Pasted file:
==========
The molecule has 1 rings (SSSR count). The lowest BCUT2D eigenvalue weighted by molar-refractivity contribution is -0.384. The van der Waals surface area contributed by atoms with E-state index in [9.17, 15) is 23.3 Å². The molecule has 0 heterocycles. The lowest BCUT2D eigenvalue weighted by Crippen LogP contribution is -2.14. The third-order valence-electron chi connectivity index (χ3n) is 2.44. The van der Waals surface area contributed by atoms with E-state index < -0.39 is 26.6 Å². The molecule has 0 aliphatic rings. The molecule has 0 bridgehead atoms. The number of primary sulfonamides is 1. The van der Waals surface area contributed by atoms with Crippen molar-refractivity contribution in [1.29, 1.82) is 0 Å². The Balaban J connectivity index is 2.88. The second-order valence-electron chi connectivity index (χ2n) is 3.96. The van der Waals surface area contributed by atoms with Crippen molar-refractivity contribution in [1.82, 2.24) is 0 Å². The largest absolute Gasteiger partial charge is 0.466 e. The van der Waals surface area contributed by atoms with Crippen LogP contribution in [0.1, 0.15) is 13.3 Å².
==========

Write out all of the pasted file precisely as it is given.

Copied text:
The molecule has 1 rings (SSSR count). The lowest BCUT2D eigenvalue weighted by molar-refractivity contribution is -0.384. The van der Waals surface area contributed by atoms with E-state index in [9.17, 15) is 23.3 Å². The molecule has 0 heterocycles. The lowest BCUT2D eigenvalue weighted by Crippen LogP contribution is -2.14. The third-order valence-electron chi connectivity index (χ3n) is 2.44. The van der Waals surface area contributed by atoms with E-state index < -0.39 is 26.6 Å². The molecule has 0 aliphatic rings. The molecule has 0 bridgehead atoms. The number of primary sulfonamides is 1. The van der Waals surface area contributed by atoms with Crippen molar-refractivity contribution in [1.29, 1.82) is 0 Å². The Balaban J connectivity index is 2.88. The second-order valence-electron chi connectivity index (χ2n) is 3.96. The van der Waals surface area contributed by atoms with Crippen molar-refractivity contribution in [1.82, 2.24) is 0 Å². The largest absolute Gasteiger partial charge is 0.466 e. The van der Waals surface area contributed by atoms with Crippen LogP contribution in [0.1, 0.15) is 13.3 Å².